# Callen Thermodynamics 2.8-2 matter flow equilibrium

It's me

## Homework Statement

A two component gaseous system has a fundamental equation of the form
$$S=AU^{1/3} V^{1/3} N^{1/3} + \frac{BN_1N_2}{N}$$ where $$N=N_1+N_2$$
and A and B are positive constants. A closed cylinder of total volume 2V_0 is separated into two equal subvolumes by a rigid diathermal partition permeable only to the first component. One mole of the first component at a temperature T_l is introduced in the left-hand subvolume and a mixture of 1/2 mole of each component is introduced in the right-hand subvolume at a temperature T_r.

Find the equilibrium temperature T_e and the mole numbers in each subvolume when the system has come to equilibrium, assuming that $$T_r=2T_l=400K$$ and that $$37B^2=100A^3V_0$$. Neglect the heat capacity of the walls of the container.

## Homework Equations

$$\frac{1}{T}=(\frac{\partial S}{\partial U})$$
$$\frac{P}{T}=(\frac{\partial S}{\partial V})$$
$$\frac{-\mu_1}{T}=(\frac{\partial S}{\partial N_1})$$

## The Attempt at a Solution

I am trying to use the definitions of the equations of state and conservation of internal energy and chemical potential in order to find relationships that will allow me to solve for N_1l, N_1r, and T_e. This is how far I've gone:

$$\frac{1}{T}=(\frac{\partial S}{\partial U})=\frac{1}{3}AU^{-2/3}V^{1/3}N^{1/3}$$
$$\Rightarrow U=(\frac{ATV^{1/3}N^{1/3}}{3})^{3/2}$$
$$\frac{-\mu_{1l}}{T}=(\frac{\partial S}{\partial V})=\frac{1}{3}AU^{1/3}V^{1/3}(N_{1l}+N_{2l})^{-2/3}+\frac{(N_{1l}+N_{2l})BN_{2l}-BN_{1l}N_{2l}}{(N_{1l}+N_{2l})^2}=\frac{1}{3}AU^{1/3}V^{1/3}N_{1l}^{-2/3}$$
$$\frac{-\mu_{1r}}{T}=(\frac{\partial S}{\partial V})=\frac{1}{3}AU^{1/3}V^{1/3}(N_{1r}+N_{2r})^{-2/3}+\frac{(N_{1r}+N_{2r})BN_{2r}-BN_{1r}N_{2r}}{(N_{1r}+N_{2r})^2}$$
$$\mu_{1l}=\mu_{1r}$$

I really don't know how to proceed from here and how to use the relation given at the end of the problem. Any help would be greatly appreciated.

Homework Helper
Gold Member
Hello, and welcome to PF!

So far, your equations look good to me. The last term on the right side of your next to last equation will simplify somewhat.

Looks like you're in for some fairly complicated algebra to solve for the equilibrium temperature ##T_e## and the final mole numbers ##N_{1l}## and ##N_{1r}##. I think you will need a few more relations. As you noted, ##\mu_{1l} = \mu_{1r}## at equilibrium. What other quantity must be the same for the left and right compartments at equilbrium?

There are also a couple of conserved quantities that don't change during the approach to equilibrium. This should give you two more equations to work with.

It's me
At equilibrium $$U_l=U_r$$, right? And also $$N_{1l} + N_{1r}= 3/2$$ I haven't been able to use these relations though, I still get more variables than equations. Am I missing something?

Homework Helper
Gold Member
At equilibrium $$U_l=U_r$$, right?

No, the energy on the left does not need to equal the energy on the right. What can you say about the final total energy of the system?

And also $$N_{1l} + N_{1r}= 3/2$$ I haven't been able to use these relations though, I still get more variables than equations. Am I missing something?

This equation is correct.

Can you say anything about the temperatures of the left and right compartments at equilibrium? Does that give you another relation?

It's me
Oh right, I meant to say $$U_i=U_f=U_l+U_r$$. $$T_l=T_r=T_e$$

Homework Helper
Gold Member
Yes. That looks good. Conservation of total energy should lead to a relation between Te, the initial temperatures, and the initial final number of moles on the left and right.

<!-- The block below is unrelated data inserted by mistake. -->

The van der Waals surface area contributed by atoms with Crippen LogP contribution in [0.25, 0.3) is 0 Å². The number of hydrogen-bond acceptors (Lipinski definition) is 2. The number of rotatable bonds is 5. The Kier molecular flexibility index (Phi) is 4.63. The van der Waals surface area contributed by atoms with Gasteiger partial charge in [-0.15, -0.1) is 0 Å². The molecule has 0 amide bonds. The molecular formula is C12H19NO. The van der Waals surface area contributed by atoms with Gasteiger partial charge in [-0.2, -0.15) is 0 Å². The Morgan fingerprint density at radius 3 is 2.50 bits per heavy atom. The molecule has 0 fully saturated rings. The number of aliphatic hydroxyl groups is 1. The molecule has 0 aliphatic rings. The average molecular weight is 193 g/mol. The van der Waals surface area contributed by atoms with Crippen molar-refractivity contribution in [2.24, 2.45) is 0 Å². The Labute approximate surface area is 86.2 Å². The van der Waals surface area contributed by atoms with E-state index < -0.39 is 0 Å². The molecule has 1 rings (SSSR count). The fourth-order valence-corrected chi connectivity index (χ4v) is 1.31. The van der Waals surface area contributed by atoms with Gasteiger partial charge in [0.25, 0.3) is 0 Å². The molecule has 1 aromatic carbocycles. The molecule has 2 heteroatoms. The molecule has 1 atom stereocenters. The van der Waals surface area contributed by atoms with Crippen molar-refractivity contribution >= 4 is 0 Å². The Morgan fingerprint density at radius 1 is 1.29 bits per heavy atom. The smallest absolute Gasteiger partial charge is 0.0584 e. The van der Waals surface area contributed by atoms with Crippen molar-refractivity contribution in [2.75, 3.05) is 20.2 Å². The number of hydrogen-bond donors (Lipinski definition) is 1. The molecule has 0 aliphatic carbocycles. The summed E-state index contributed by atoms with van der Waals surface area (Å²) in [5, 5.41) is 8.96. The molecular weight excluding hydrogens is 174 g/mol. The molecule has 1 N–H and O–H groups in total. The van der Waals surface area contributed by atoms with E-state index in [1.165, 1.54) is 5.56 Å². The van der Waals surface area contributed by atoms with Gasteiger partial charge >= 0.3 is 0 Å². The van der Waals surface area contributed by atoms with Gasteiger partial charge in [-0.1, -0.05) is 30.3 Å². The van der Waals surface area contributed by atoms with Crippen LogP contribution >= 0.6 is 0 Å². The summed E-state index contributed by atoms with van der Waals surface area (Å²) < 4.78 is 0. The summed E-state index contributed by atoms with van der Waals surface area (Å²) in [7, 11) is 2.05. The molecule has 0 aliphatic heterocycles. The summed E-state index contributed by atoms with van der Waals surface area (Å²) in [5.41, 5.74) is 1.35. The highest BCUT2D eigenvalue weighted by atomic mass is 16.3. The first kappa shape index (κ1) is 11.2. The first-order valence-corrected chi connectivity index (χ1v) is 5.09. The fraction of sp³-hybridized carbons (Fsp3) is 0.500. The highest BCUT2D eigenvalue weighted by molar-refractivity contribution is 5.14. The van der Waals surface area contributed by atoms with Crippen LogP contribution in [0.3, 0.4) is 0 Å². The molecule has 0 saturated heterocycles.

Last edited:
Othin
Oh right, I meant to say $$U_i=U_f=U_l+U_r$$. $$T_l=T_r=T_e$$
Am I missing something? Doesn't the last equation contradict the imposition that $T_r=2T_l ?$

Othin
Yes. That looks good. Conservation of total energy should lead to a relation between Te, the initial temperatures, and the initial final number of moles on the left and right.
Wouldn't I need to know something about their heat capacity to find this relation?

Homework Helper
Gold Member
Am I missing something? Doesn't the last equation contradict the imposition that $T_r=2T_l ?$
In post #5, ##T_r## and ##T_l## refer to the final equilibrium temperatures of the left and right compartments rather than the initial temperatures.

Homework Helper
Gold Member
Wouldn't I need to know something about their heat capacity to find this relation?
No, I don't believe you do. There are 3 unknowns: ##T_e##, and the final values of ##N_{1l}##, and ##N_{1r}##.

And you have three relations:
(1) ##T_{l, final} = T_{r,final}##
(2) ##\mu_{1l,final} = \mu_{1r,final}##
(3) Conservation of energy

Othin
No, I don't believe you do. There are 3 unknowns: ##T_e##, and the final values of ##N_{1l}##, and ##N_{1r}##.

And you have three relations:
(1) ##T_{l, final} = T_{r,final}##
(2) ##\mu_{1l,final} = \mu_{1r,final}##
(3) Conservation of energy
Yes, after a little work I came to a system which is theoretically solvable, though far too big.

Homework Helper
Gold Member
From post #1

## The Attempt at a Solution

$$\frac{-\mu_{1l}}{T}=(\frac{\partial S}{\partial V})=\frac{1}{3}AU^{1/3}V^{1/3}(N_{1l}+N_{2l})^{-2/3}+\frac{(N_{1l}+N_{2l})BN_{2l}-BN_{1l}N_{2l}}{(N_{1l}+N_{2l})^2}=\frac{1}{3}AU^{1/3}V^{1/3}N_{1l}^{-2/3}$$
$$\frac{-\mu_{1r}}{T}=(\frac{\partial S}{\partial V})=\frac{1}{3}AU^{1/3}V^{1/3}(N_{1r}+N_{2r})^{-2/3}+\frac{(N_{1r}+N_{2r})BN_{2r}-BN_{1r}N_{2r}}{(N_{1r}+N_{2r})^2}$$

Just for the record, there is a typographical error above where the first ##(\frac{\partial S}{\partial V})## should be ##(\frac{\partial S}{\partial N_{1l}})## and the second ##(\frac{\partial S}{\partial V})## should be ##(\frac{\partial S}{\partial N_{1r}})##

Homework Helper
Gold Member
Yes, after a little work I came to a system which is theoretically solvable, though far too big.
I used Mathematica to get a numerical solution to one of the equations.

Othin